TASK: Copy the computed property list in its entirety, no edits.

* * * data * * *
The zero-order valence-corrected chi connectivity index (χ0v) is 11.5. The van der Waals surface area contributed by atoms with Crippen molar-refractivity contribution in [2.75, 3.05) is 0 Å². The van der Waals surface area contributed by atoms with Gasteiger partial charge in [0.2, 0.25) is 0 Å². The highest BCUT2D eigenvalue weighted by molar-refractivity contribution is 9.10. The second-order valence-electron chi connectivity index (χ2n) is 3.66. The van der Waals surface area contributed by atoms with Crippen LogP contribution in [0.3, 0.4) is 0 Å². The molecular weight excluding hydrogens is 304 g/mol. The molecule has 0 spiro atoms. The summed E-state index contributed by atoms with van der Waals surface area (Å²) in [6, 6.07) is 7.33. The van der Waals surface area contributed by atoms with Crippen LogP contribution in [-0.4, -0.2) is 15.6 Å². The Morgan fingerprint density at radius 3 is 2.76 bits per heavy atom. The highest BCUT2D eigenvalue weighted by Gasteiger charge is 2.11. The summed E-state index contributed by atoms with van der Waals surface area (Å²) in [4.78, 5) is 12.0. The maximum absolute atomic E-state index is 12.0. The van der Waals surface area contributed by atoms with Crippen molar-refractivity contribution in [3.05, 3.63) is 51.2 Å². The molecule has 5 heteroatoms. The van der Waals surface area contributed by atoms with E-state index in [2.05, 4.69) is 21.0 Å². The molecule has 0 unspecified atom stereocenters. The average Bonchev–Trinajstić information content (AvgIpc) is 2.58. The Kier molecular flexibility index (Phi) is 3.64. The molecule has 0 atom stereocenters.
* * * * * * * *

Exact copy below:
The zero-order valence-corrected chi connectivity index (χ0v) is 11.5. The van der Waals surface area contributed by atoms with Crippen molar-refractivity contribution in [2.75, 3.05) is 0 Å². The van der Waals surface area contributed by atoms with Gasteiger partial charge in [0.2, 0.25) is 0 Å². The highest BCUT2D eigenvalue weighted by molar-refractivity contribution is 9.10. The second-order valence-electron chi connectivity index (χ2n) is 3.66. The van der Waals surface area contributed by atoms with Crippen LogP contribution in [0.3, 0.4) is 0 Å². The molecular weight excluding hydrogens is 304 g/mol. The molecule has 0 spiro atoms. The summed E-state index contributed by atoms with van der Waals surface area (Å²) in [6, 6.07) is 7.33. The van der Waals surface area contributed by atoms with Crippen LogP contribution in [-0.4, -0.2) is 15.6 Å². The Morgan fingerprint density at radius 3 is 2.76 bits per heavy atom. The highest BCUT2D eigenvalue weighted by Gasteiger charge is 2.11. The summed E-state index contributed by atoms with van der Waals surface area (Å²) in [4.78, 5) is 12.0. The maximum absolute atomic E-state index is 12.0. The van der Waals surface area contributed by atoms with Crippen molar-refractivity contribution in [3.05, 3.63) is 51.2 Å². The molecule has 5 heteroatoms. The van der Waals surface area contributed by atoms with E-state index in [2.05, 4.69) is 21.0 Å². The molecule has 0 unspecified atom stereocenters. The average Bonchev–Trinajstić information content (AvgIpc) is 2.58. The Kier molecular flexibility index (Phi) is 3.64. The molecule has 0 atom stereocenters.